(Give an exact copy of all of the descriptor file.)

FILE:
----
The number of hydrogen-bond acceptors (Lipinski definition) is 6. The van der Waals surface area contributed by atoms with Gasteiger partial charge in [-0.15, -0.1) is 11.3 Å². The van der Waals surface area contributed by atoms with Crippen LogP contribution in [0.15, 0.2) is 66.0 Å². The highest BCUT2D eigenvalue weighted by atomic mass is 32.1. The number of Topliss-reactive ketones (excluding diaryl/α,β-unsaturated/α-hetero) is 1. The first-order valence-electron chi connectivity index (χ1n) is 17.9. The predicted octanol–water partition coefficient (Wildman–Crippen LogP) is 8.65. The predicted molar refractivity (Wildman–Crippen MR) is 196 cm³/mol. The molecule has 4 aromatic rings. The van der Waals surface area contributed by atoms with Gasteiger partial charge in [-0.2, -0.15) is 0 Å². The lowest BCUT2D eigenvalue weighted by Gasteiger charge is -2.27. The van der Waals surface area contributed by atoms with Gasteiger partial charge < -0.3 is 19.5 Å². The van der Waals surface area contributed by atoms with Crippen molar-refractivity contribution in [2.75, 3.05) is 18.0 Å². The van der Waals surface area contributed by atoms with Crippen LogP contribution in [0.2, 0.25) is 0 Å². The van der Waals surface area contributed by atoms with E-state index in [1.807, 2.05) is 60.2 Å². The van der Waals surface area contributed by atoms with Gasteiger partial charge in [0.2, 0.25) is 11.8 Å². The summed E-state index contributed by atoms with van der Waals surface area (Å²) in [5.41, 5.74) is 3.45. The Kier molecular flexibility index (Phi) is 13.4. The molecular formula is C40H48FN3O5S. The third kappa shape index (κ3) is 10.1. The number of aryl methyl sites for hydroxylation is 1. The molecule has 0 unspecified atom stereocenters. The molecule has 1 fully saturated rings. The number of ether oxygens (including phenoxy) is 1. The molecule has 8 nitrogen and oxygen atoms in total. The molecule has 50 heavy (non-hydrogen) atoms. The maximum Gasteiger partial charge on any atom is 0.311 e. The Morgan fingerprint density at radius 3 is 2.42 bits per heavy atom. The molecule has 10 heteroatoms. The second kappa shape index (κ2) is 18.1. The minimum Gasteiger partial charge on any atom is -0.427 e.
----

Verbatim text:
The number of hydrogen-bond acceptors (Lipinski definition) is 6. The van der Waals surface area contributed by atoms with Gasteiger partial charge in [-0.15, -0.1) is 11.3 Å². The van der Waals surface area contributed by atoms with Crippen LogP contribution in [0.15, 0.2) is 66.0 Å². The highest BCUT2D eigenvalue weighted by atomic mass is 32.1. The number of Topliss-reactive ketones (excluding diaryl/α,β-unsaturated/α-hetero) is 1. The first-order valence-electron chi connectivity index (χ1n) is 17.9. The predicted octanol–water partition coefficient (Wildman–Crippen LogP) is 8.65. The predicted molar refractivity (Wildman–Crippen MR) is 196 cm³/mol. The molecule has 4 aromatic rings. The van der Waals surface area contributed by atoms with Gasteiger partial charge in [-0.2, -0.15) is 0 Å². The lowest BCUT2D eigenvalue weighted by Gasteiger charge is -2.27. The van der Waals surface area contributed by atoms with Gasteiger partial charge < -0.3 is 19.5 Å². The van der Waals surface area contributed by atoms with Crippen molar-refractivity contribution in [2.75, 3.05) is 18.0 Å². The van der Waals surface area contributed by atoms with Crippen LogP contribution in [0.2, 0.25) is 0 Å². The van der Waals surface area contributed by atoms with E-state index in [1.807, 2.05) is 60.2 Å². The van der Waals surface area contributed by atoms with Gasteiger partial charge in [0.2, 0.25) is 11.8 Å². The summed E-state index contributed by atoms with van der Waals surface area (Å²) in [5.41, 5.74) is 3.45. The Kier molecular flexibility index (Phi) is 13.4. The molecular formula is C40H48FN3O5S. The third kappa shape index (κ3) is 10.1. The number of aryl methyl sites for hydroxylation is 1. The molecule has 0 unspecified atom stereocenters. The molecule has 1 fully saturated rings. The number of ether oxygens (including phenoxy) is 1. The molecule has 8 nitrogen and oxygen atoms in total. The molecule has 50 heavy (non-hydrogen) atoms. The maximum Gasteiger partial charge on any atom is 0.311 e. The Morgan fingerprint density at radius 3 is 2.42 bits per heavy atom. The molecule has 10 heteroatoms. The second kappa shape index (κ2) is 18.1. The minimum Gasteiger partial charge on any atom is -0.427 e.